8. 8. Hospital Key Decision Makers/Influencers The U.S. hospital marketplace is also characterized by a range of customer types that influence formulary decisions and purchasing processes. For the purposes of this study hospital customers will be divided into three distinct groups to create a framework for analysis.  IDN Key Decision Makers/Influencers: Senior administrative personnel who make and influence formulary decisions for regional IDNs, multi-state IDNs, AMCs or VA Hospitals.  Local Hospital Key Decision Makers/Influencers: Local administrative personnel who make and influence formulary decisions for a community hospital or a unit of a regional IDN, multi-state IDN, AMC or VA medical facility.  Hospital Health Care Professional (HHCP) Key Decision Makers/Influencers: Local medical personnel who make and influence formulary decisions for a hospital.Copyright © Best Practices®, LLC 7
  9. 9. Hospital Sales Force Alignment Hospital sales forces can be aligned/organized to meet the needs of market segment and customer type.  Brand Focus: is defined as a single product approach.  Disease State: is defined as an approach in which multiple brands are linked to a common therapeutic area, e.g., neuroscience, oncology, etc.  Portfolio Focus: is defined as an approach in which sales people sell a companys product offerings across brands and therapeutic areas.Copyright © Best Practices®, LLC 8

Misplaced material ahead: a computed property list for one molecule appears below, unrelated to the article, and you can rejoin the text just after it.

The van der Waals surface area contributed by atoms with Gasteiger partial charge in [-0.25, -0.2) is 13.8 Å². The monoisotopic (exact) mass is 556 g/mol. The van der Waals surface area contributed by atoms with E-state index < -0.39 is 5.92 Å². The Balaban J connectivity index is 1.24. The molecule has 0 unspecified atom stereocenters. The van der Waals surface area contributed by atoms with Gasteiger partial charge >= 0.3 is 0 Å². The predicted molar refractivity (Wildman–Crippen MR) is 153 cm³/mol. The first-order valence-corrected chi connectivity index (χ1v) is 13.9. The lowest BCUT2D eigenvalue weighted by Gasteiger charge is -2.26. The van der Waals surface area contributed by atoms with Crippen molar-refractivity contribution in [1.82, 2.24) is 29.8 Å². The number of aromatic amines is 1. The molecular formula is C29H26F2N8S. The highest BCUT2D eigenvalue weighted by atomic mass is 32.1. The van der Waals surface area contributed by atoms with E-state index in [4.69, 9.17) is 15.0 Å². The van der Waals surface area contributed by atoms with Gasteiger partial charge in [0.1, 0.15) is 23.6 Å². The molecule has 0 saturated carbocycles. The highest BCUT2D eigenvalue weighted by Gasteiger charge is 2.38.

10. 10. Hospital Sales Force Structure Hospital sales forces can be structured to meet the needs of market segment and customer type.  Traditional sales representative: model targets health care professionals. The sales force is narrowly focused on representing clinical and prescribing characteristics of products to physicians.  Account executive: model targets senior decision makers as well as physicians. The account executive controls access to hospital customers and accesses organizational resources such as brand, therapeutic and portfolio specialists when required.  Hybrid: model is defined as a blended structure where both the “traditional sales representative" and the "account executive" approaches are employed.Copyright © Best Practices®, LLC 9